Thursday, July 30, 2015

A Cold & Broken Hallelujah

In 1741, in Handel's Messiah, there was a chorus of Hallelujah. Centuries later, Leonard Cohen created a beautiful song anchored by his own chorus of Hallelujah, to which John Cale of The Velvet Underground added additional lyrics when he later covered the Cohen version. Years after that, Jeff Buckley entered the realm of the immortals with his powerful version of Hallelujah, based on the Cale cover's reworking. Numerous other artists throughout the years have reworked and recorded their own versions inspired by the beauty of it.

The song has been embraced in all its flowing, ever-changing versions. It impacts people from all age groups and walks of life. Hallelujah carries a powerful message unique to the person who hears it. One of those rare types of songs which transcends dissection and allows people to relate to it on a personal level applying it to their emotional core for reasons of faith, longing, hope, loss, or struggle.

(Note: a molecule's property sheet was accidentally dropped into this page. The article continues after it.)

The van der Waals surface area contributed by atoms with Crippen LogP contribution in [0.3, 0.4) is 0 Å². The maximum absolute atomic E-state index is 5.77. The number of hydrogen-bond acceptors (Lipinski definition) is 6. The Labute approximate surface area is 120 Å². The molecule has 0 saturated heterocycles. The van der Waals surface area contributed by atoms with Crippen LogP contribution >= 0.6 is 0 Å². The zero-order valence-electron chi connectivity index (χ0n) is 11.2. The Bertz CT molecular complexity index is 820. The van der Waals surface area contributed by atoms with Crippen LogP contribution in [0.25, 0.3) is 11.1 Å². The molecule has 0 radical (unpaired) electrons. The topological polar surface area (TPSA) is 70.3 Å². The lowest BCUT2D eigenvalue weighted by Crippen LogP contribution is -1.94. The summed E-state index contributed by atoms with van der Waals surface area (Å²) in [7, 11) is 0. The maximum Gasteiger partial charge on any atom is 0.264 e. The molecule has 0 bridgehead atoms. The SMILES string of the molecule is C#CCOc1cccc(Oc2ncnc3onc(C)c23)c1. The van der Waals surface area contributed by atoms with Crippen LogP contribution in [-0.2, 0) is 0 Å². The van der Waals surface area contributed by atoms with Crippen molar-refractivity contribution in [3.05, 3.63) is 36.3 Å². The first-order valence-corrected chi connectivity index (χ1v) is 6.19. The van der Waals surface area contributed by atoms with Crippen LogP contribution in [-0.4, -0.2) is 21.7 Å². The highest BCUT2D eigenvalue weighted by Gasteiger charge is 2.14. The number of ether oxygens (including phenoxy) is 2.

It is a graceful reminder of the human condition.

Survivors understand the idea of "a cold and broken Hallelujah." The longing which reaches out, the cry of loss, and the hope of faith in our lowest moments. A prayer for remembering and the deep-seeded tug of needing something beyond this lonely place.

Create within yourself a place to contemplate and remember. Find an outlet to give voice to the whispers that cry within. Embrace within yourself the hope which may mourn, but reaches out regardless. 

Sing your own version of Hallelujah. Become your own chorus. Heal the cold and the broken you carry with you. Our stories matter. Our individual songs endure.

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